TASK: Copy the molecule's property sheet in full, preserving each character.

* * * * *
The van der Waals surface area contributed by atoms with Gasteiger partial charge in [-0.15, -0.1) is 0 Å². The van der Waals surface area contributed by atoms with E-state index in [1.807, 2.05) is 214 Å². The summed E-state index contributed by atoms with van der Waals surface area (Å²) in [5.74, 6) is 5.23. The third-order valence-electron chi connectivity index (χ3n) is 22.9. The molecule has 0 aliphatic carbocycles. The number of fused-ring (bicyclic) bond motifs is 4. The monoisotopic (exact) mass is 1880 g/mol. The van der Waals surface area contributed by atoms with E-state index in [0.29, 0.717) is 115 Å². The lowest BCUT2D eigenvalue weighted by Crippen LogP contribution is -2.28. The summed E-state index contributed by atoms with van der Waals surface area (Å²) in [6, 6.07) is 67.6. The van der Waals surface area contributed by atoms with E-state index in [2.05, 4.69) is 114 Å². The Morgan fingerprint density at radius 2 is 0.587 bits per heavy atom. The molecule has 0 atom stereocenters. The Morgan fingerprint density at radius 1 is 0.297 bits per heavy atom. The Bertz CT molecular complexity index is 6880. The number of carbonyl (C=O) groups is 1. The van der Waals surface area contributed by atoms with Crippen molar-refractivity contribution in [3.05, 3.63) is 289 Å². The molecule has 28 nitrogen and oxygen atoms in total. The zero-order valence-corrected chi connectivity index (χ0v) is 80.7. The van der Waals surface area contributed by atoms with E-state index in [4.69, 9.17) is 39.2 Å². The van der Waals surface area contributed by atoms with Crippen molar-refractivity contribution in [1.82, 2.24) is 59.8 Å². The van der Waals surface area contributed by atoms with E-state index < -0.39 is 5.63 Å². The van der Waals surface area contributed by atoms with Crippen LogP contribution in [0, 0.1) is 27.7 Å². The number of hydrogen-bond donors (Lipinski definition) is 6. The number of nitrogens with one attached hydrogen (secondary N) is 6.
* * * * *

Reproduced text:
The van der Waals surface area contributed by atoms with Gasteiger partial charge in [-0.15, -0.1) is 0 Å². The van der Waals surface area contributed by atoms with E-state index in [1.807, 2.05) is 214 Å². The summed E-state index contributed by atoms with van der Waals surface area (Å²) in [5.74, 6) is 5.23. The third-order valence-electron chi connectivity index (χ3n) is 22.9. The molecule has 0 aliphatic carbocycles. The number of fused-ring (bicyclic) bond motifs is 4. The monoisotopic (exact) mass is 1880 g/mol. The van der Waals surface area contributed by atoms with E-state index in [0.29, 0.717) is 115 Å². The lowest BCUT2D eigenvalue weighted by Crippen LogP contribution is -2.28. The summed E-state index contributed by atoms with van der Waals surface area (Å²) in [6, 6.07) is 67.6. The van der Waals surface area contributed by atoms with E-state index in [2.05, 4.69) is 114 Å². The Morgan fingerprint density at radius 2 is 0.587 bits per heavy atom. The molecule has 0 atom stereocenters. The Morgan fingerprint density at radius 1 is 0.297 bits per heavy atom. The Bertz CT molecular complexity index is 6880. The number of carbonyl (C=O) groups is 1. The van der Waals surface area contributed by atoms with Crippen molar-refractivity contribution in [3.05, 3.63) is 289 Å². The molecule has 28 nitrogen and oxygen atoms in total. The zero-order valence-corrected chi connectivity index (χ0v) is 80.7. The van der Waals surface area contributed by atoms with E-state index in [4.69, 9.17) is 39.2 Å². The van der Waals surface area contributed by atoms with Crippen molar-refractivity contribution in [1.82, 2.24) is 59.8 Å². The van der Waals surface area contributed by atoms with E-state index < -0.39 is 5.63 Å². The van der Waals surface area contributed by atoms with Crippen LogP contribution in [0, 0.1) is 27.7 Å². The number of hydrogen-bond donors (Lipinski definition) is 6. The number of nitrogens with one attached hydrogen (secondary N) is 6.